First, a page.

US Senate examines the need for Federal Data Privacy Legislation
In a hearing yesterday, the US Senate Committee on Commerce, Science, and Transportation heard testimonies by privacy experts who voiced their support for a federal level privacy law. The Committee Chair, Roger Wicker (Republican) last week introduced a new bill, the Safe Data Act. A similar attempt for a federal law has also been put forward by Senator Maria Cantwell (Democrat).
Giving testimony at the hearing, Julie Brill, Former Commissioner, Federal Trade Commission (FTC) and Corporate Vice President and Deputy General Counsel for Global Privacy and Regulatory Affairs at Microsoft, said that the time is now critical to enact federal legislation, not least because of Covid-related inequalities.
“The Bills include more similarities than differences,” she said, calling for bipartisan leadership.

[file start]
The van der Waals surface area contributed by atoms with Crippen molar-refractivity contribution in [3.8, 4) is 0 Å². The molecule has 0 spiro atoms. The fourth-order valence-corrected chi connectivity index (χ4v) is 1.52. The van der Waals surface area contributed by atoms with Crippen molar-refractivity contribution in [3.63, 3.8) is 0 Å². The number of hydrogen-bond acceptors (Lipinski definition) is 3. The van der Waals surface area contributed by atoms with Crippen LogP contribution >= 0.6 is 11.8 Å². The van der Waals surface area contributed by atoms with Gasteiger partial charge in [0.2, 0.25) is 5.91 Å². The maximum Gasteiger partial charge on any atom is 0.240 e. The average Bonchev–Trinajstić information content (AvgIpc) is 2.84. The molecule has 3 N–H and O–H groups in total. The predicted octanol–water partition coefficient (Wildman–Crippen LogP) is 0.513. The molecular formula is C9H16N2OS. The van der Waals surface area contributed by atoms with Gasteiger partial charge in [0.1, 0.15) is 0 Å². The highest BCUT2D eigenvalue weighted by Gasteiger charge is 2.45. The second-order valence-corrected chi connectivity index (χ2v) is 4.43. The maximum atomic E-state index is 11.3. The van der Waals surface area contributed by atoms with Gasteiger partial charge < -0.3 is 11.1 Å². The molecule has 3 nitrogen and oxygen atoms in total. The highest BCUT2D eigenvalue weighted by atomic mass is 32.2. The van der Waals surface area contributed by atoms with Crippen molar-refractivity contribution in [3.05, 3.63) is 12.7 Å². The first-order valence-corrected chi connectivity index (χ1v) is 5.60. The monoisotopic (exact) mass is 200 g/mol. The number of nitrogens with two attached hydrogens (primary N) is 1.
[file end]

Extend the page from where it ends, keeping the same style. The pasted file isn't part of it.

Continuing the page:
William Kovacic, Former Chairman and Commissioner, FTC, said that a national privacy bill would be an appropriate step and there are two routes to take in order to guarantee effective implementation;
- Create a new Data Protection Authority
- Enhance the powers of the FTC.
There was a discussion about the role of the current state level privacy laws such as the California Consumer Privacy Act (CCPA) under any new federal law. Jon Leibowitz, Former Chairman and Commissioner, FTC, thought this would not create an issue as both proposed Bills are stronger than the CCPA.
Other witnesses included Maureen Ohlhausen, Former Commissioner and Acting Chairman, FTC, and Xavier Becerra, Attorney General, State of California.
See US Senate Committee on Commerce, Science, and Transportation - Revisiting the Need for Federal Data Privacy Legislation